Grainger says it will not fill any open positions and will cut the hours of part-time workers for the time being, the story added.

Drunken school janitor steals supplies

NORTHBROOK, IL — A custodian at Grove Elementary School was charged with misdemeanor theft and obstructing a police officer after being accused of drinking on the job, stealing janitorial supplies and falsely identifying himself, according to the Northbrook Star.

Ernestino Valdez, a contracted custodian for GCA Services Group, was reported to Facilities Director Doug Heurich after complaints that his breath smelled of alcohol, the story stated.

After checking Valdez's car, Heurich found several empty cans of beer and a roll of the school's brand of toilet paper; a search of the car by police turned up more toilet paper, toilet brushes and a quart of stolen cleaning fluid, the story noted.

District Business Director Kimberly Arakelian said: "All of it wasn't worth $20. At no time was there a safety concern for students or staff."

Valdez, who was released on bond and is scheduled to appear in court March 17, has been reassigned, the story added.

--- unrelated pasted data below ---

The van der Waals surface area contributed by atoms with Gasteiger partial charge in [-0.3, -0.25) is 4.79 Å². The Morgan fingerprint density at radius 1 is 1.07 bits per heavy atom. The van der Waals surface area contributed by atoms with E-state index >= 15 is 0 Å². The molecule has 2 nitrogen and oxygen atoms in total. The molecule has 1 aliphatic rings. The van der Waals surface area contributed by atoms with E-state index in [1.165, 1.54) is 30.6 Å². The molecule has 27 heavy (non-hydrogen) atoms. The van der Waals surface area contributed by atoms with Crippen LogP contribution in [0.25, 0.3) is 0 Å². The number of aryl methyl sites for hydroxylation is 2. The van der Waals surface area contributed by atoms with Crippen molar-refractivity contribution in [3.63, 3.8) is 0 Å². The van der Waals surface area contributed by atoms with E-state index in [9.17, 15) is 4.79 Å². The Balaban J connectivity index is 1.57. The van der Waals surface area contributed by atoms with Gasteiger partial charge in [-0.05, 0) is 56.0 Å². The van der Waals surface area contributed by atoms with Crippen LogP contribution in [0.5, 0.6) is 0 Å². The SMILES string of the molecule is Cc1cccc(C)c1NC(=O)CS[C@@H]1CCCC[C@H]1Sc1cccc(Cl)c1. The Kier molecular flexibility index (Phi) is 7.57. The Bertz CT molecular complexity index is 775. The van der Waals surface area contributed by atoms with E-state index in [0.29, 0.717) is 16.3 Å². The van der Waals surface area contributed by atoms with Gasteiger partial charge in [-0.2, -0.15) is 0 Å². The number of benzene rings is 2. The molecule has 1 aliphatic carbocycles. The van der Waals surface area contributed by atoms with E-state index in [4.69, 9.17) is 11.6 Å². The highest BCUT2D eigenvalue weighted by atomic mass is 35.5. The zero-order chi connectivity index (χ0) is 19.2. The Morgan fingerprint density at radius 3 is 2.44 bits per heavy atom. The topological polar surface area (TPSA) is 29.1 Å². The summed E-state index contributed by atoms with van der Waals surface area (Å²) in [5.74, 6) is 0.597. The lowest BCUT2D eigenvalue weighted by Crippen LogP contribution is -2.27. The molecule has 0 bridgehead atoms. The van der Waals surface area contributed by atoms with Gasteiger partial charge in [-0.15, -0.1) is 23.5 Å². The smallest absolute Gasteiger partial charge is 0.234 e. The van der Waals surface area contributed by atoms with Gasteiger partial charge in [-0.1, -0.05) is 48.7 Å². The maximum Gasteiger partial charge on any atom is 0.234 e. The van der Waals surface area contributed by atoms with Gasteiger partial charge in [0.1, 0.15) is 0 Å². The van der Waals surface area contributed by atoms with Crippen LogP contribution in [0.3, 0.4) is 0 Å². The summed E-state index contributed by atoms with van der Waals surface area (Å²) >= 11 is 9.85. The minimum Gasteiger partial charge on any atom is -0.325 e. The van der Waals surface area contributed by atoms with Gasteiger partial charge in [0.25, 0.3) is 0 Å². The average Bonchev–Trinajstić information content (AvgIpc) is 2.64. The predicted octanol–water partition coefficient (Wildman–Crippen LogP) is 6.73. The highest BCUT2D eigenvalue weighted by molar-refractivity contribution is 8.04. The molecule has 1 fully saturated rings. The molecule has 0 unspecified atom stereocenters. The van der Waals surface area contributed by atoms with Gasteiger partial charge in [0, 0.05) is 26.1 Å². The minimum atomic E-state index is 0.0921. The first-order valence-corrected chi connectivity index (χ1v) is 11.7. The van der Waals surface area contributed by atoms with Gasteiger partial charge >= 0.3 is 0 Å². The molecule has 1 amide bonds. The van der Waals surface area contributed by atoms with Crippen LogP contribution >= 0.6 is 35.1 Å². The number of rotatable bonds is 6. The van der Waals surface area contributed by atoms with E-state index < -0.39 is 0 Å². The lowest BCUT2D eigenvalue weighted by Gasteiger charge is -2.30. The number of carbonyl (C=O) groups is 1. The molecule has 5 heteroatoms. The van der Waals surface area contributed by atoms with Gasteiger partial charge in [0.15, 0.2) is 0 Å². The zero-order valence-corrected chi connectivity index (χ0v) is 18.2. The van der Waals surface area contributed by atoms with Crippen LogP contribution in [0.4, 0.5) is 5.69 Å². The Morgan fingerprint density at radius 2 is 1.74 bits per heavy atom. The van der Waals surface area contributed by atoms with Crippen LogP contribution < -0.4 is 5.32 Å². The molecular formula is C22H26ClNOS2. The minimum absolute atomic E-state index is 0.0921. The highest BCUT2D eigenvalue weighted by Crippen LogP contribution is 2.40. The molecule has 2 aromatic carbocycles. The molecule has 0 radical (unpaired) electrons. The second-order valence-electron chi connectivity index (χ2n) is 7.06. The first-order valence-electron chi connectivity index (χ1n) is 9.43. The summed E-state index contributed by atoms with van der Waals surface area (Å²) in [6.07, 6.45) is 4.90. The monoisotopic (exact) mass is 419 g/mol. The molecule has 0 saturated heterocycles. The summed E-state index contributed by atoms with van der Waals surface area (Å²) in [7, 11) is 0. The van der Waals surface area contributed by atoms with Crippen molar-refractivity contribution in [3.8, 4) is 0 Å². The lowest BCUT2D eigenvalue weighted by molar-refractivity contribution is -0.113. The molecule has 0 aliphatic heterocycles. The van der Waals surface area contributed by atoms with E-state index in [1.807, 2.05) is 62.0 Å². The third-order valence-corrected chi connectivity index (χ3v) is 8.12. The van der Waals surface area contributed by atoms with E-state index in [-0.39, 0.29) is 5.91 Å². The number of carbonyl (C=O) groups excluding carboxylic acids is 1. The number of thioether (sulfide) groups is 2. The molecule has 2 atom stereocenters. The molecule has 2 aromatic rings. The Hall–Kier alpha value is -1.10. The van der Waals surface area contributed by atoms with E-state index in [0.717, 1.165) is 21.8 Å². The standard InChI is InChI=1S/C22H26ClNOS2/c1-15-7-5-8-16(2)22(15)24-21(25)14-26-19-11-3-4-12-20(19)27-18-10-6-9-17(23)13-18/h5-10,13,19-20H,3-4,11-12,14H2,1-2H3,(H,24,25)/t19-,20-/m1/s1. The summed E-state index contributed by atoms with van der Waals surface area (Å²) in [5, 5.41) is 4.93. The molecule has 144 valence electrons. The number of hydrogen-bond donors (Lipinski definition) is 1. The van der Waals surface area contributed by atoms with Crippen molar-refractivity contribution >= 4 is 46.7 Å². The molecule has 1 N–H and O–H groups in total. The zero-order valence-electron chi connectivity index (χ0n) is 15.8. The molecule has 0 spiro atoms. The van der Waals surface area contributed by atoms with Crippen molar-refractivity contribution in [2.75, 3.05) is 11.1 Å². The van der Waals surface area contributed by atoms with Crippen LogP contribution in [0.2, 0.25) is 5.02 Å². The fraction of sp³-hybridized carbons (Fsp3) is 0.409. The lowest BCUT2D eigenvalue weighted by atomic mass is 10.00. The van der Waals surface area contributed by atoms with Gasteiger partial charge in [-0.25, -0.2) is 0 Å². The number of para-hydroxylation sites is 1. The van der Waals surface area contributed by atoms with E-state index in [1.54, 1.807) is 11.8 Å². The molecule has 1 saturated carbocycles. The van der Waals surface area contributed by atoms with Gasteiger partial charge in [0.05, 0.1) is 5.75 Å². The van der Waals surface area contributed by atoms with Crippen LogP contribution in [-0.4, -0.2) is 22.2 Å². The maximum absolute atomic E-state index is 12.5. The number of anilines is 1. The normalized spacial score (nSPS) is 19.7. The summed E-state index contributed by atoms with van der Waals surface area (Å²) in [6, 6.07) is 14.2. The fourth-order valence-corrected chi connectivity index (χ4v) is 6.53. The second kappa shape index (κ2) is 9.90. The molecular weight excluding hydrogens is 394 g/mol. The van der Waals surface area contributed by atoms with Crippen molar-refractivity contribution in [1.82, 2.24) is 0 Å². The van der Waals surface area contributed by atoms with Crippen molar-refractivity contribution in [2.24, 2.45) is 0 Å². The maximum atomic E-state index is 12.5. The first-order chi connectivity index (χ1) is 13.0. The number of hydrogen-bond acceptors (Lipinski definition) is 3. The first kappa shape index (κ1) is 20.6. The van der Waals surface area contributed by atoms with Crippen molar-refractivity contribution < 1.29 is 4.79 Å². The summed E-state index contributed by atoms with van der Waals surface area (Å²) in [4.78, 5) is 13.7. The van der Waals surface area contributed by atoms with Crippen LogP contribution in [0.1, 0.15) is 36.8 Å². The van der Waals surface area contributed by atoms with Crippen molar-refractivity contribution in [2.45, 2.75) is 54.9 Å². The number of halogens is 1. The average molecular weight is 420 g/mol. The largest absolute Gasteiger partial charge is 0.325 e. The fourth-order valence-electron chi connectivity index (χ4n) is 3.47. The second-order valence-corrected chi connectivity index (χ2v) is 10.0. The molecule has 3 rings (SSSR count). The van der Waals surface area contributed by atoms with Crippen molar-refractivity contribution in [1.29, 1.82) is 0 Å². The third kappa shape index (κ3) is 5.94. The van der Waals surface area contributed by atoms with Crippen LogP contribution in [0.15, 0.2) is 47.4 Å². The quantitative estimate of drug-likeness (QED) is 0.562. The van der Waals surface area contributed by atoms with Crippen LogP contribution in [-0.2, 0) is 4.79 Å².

America's Best Restroom contest

CINCINNATI — Nominations are being accepted through March 31 for the eighth annual America's Best Restroom Award presented by Cintas Corporation, according to the Port Clinton News Herald.

The America's Best Restroom contest is open to any non-residential restroom that is free of charge and open to employees, visitors or the general public, the story stated.

Cintas Senior Marketing Manager Keith Hartman said: "There is no question that restroom hygiene plays a big role in determining customer satisfaction and repeat business. Cintas created the ABR Award to honor businesses that combine good hygiene with functionality and exceptional style in their public restrooms."

The contest has attracted tens of thousands of votes since its inception in 2002; past champions have boasted breathtaking skyline views, unique décor and sparkling fixtures, the story noted.